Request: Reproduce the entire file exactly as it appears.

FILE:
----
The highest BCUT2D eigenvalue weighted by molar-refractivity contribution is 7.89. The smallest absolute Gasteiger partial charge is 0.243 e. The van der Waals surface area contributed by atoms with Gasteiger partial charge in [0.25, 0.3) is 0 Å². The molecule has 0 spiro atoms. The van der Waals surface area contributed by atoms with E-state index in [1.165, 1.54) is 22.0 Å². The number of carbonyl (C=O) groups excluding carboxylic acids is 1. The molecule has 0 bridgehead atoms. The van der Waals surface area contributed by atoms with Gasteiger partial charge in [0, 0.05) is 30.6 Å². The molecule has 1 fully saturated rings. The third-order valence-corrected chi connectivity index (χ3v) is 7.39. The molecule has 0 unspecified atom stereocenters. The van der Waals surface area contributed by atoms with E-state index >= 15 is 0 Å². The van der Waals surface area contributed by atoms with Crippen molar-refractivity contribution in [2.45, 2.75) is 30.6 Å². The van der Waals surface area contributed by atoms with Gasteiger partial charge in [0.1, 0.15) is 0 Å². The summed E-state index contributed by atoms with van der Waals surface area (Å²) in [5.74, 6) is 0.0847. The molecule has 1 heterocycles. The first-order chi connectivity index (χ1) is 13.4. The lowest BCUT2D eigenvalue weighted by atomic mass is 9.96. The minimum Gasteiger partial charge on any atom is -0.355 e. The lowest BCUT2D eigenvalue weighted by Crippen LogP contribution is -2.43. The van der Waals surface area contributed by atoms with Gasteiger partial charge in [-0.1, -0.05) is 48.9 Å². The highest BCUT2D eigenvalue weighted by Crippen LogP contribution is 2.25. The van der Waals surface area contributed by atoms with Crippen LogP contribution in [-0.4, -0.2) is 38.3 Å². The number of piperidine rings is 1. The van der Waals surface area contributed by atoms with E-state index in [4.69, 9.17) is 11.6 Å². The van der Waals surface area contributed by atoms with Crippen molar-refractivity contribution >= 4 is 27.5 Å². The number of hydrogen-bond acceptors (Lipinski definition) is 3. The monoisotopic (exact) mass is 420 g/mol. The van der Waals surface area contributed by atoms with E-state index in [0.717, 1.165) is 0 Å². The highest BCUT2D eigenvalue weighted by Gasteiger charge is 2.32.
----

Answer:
The highest BCUT2D eigenvalue weighted by molar-refractivity contribution is 7.89. The smallest absolute Gasteiger partial charge is 0.243 e. The van der Waals surface area contributed by atoms with Gasteiger partial charge in [0.25, 0.3) is 0 Å². The molecule has 0 spiro atoms. The van der Waals surface area contributed by atoms with E-state index in [1.165, 1.54) is 22.0 Å². The number of carbonyl (C=O) groups excluding carboxylic acids is 1. The molecule has 0 bridgehead atoms. The van der Waals surface area contributed by atoms with Gasteiger partial charge in [0, 0.05) is 30.6 Å². The molecule has 1 fully saturated rings. The third-order valence-corrected chi connectivity index (χ3v) is 7.39. The molecule has 0 unspecified atom stereocenters. The van der Waals surface area contributed by atoms with E-state index >= 15 is 0 Å². The van der Waals surface area contributed by atoms with Crippen molar-refractivity contribution in [2.45, 2.75) is 30.6 Å². The van der Waals surface area contributed by atoms with Gasteiger partial charge in [0.1, 0.15) is 0 Å². The summed E-state index contributed by atoms with van der Waals surface area (Å²) in [5.74, 6) is 0.0847. The molecule has 1 heterocycles. The first-order chi connectivity index (χ1) is 13.4. The lowest BCUT2D eigenvalue weighted by atomic mass is 9.96. The minimum Gasteiger partial charge on any atom is -0.355 e. The lowest BCUT2D eigenvalue weighted by Crippen LogP contribution is -2.43. The van der Waals surface area contributed by atoms with Gasteiger partial charge in [-0.1, -0.05) is 48.9 Å². The highest BCUT2D eigenvalue weighted by Crippen LogP contribution is 2.25. The van der Waals surface area contributed by atoms with Crippen LogP contribution in [-0.4, -0.2) is 38.3 Å². The number of piperidine rings is 1. The van der Waals surface area contributed by atoms with E-state index in [4.69, 9.17) is 11.6 Å². The van der Waals surface area contributed by atoms with Crippen molar-refractivity contribution >= 4 is 27.5 Å². The number of hydrogen-bond acceptors (Lipinski definition) is 3. The monoisotopic (exact) mass is 420 g/mol. The van der Waals surface area contributed by atoms with E-state index in [0.717, 1.165) is 0 Å². The highest BCUT2D eigenvalue weighted by Gasteiger charge is 2.32.